By Tony Edwards, DrBicuspid.com editor in chief

April 24, 2018 -- Can good oral hygiene help your patients recover from a heart attack? The same bacteria that cause periodontitis also inhibited blood vessel healing in an animal study, presented at the Frontiers in CardioVascular Biology congress in Vienna, Austria, on April 20.

Cardiovascular disease is a leading cause of death worldwide. French researchers tested their theory that Porphyromonas gingivalis bacteria enter a patient's bloodstream through bleeding gums and then attach to atherosclerotic or clogged arteries, which hampers the healing process after a heart attack or similar event.

"Our previous research in rats found periodontal bacteria in severely atherosclerotic arteries, suggesting that these bacteria may be the link between gum disease and cardiovascular disease," noted Sandrine Delbosc, PhD, in a statement by the European Society of Cardiology (ESC).

Frontiers in CardioVascular Biology is the annual congress of the ESC Council on Basic Cardiovasuclar Science. Dr. Delbosc is affiliated with the French Institute of Health and Medical Research.

Oral health not considered

Previous research has found evidence that periodontal disease may increase the risk of cardiovascular disease in patients, particularly those with atherosclerosis. Cardiovascular disease prevention has focused on risk factors such as hypertension, diabetes, and other conditions, while not taking into account a patient's oral hygiene, according to the French researchers.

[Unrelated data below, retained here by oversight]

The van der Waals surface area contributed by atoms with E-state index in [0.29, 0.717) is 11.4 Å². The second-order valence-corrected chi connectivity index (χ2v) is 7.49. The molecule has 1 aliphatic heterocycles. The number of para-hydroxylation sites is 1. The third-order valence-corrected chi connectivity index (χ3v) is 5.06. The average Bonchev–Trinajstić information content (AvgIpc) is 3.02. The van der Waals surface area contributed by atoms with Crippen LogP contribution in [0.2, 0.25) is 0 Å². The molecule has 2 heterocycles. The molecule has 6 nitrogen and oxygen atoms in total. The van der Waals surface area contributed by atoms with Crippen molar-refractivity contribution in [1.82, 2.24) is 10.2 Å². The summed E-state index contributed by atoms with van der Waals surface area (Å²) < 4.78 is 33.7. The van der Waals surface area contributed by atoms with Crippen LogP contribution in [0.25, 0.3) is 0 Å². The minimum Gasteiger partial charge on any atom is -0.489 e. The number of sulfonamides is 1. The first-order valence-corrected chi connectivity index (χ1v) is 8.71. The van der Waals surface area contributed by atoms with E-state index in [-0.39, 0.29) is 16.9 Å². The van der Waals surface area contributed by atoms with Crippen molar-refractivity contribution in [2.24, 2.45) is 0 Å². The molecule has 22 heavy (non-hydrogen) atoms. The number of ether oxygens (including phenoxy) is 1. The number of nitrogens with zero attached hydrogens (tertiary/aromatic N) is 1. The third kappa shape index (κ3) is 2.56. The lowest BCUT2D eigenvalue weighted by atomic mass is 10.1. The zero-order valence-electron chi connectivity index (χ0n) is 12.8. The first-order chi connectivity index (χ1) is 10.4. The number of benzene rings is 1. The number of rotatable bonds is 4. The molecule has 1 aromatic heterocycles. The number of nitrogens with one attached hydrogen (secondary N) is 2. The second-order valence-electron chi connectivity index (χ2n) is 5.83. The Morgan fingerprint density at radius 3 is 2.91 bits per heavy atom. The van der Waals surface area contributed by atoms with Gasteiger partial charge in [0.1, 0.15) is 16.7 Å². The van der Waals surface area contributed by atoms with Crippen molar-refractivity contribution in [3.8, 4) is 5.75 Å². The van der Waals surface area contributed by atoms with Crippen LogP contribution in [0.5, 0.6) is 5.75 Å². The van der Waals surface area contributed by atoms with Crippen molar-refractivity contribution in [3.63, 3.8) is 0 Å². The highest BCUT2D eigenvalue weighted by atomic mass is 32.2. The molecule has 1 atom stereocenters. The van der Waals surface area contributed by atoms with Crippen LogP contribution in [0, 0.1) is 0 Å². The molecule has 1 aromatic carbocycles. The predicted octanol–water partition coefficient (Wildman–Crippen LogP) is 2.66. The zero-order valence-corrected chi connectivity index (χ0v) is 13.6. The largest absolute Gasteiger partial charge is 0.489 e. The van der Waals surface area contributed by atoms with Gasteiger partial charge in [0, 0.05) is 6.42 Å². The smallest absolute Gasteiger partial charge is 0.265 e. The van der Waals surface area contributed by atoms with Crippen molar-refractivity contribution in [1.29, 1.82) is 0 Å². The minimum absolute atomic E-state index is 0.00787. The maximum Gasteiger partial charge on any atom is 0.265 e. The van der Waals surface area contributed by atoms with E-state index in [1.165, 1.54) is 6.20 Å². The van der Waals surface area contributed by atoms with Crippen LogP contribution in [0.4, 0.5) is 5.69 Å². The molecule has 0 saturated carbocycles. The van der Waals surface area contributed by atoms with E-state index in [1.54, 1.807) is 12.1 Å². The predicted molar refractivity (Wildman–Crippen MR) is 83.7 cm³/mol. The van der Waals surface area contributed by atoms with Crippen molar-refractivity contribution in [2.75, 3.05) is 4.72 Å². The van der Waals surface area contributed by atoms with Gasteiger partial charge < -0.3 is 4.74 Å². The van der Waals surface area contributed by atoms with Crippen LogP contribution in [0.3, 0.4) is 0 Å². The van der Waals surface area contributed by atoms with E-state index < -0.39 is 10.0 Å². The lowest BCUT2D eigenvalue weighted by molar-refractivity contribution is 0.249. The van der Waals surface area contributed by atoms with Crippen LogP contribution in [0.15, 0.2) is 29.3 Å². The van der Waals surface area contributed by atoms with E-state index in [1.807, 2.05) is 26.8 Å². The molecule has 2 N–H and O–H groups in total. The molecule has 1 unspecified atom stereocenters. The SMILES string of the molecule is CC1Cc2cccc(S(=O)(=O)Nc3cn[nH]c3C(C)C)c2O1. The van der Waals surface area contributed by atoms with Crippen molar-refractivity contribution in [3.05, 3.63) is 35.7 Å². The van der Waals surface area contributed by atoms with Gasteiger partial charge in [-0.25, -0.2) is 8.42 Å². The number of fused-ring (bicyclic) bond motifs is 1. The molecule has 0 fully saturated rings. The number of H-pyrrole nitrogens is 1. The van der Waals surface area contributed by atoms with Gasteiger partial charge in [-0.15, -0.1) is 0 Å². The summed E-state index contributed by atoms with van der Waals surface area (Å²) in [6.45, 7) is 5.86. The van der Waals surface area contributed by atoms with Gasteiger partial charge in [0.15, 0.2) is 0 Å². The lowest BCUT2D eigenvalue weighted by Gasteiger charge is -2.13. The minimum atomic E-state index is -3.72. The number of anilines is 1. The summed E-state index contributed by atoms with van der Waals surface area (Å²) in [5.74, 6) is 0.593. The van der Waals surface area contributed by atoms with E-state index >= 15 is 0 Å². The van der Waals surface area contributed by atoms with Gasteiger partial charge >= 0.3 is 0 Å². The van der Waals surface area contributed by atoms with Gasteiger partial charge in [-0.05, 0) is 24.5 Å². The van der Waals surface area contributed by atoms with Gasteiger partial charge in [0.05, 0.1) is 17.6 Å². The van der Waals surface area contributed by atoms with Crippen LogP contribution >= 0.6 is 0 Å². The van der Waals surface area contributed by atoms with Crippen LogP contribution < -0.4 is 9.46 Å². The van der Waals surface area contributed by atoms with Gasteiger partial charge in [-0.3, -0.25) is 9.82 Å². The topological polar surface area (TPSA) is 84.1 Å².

“Good oral health could significantly improve the outcome of patients who have an acute cardiovascular event.”
— Sandrine Delbosc, PhD

They wanted to see what happened if P. gingivalis was injected into the bloodstream of mice with atherosclerosis once a week for four weeks. A control group received a saline solution injection.

Almost 70% (23 out of 34) of the mice injected with bacteria died compared with 35% of the control mice (8 out of 23; p < 0.05). In their congress poster presentation, the researchers reported that death was caused by impaired aortic healing and a resulting rupture of the aorta. Mice injected with bacteria had P. gingivalis at the site of aortic rupture.

A subsequent analysis in mouse cells showed that gingipain, an enzyme produced by P. gingivalis, inhibited immune cells' repair function. The role of gingipain was crucial, Dr. Delbosc noted.

"Our study shows that the bacteria that cause gum disease impair the healing and repair of arteries," she stated. "This impaired healing may be due to an enzyme produced by the bacteria that stops the body's immune cells from repairing the arteries."

However, this was an animal study that needs to be replicated in humans, according to Dr. Delbosc. Her research group is designing such a study.

The researchers concluded, though, that brushing and flossing can help patients who had an acute cardiovascular event.

"Periodontitis can be prevented with flossing and brushing," Dr. Delbosc stated. "Our study suggests that good oral health could significantly improve the outcome of patients who have an acute cardiovascular event."


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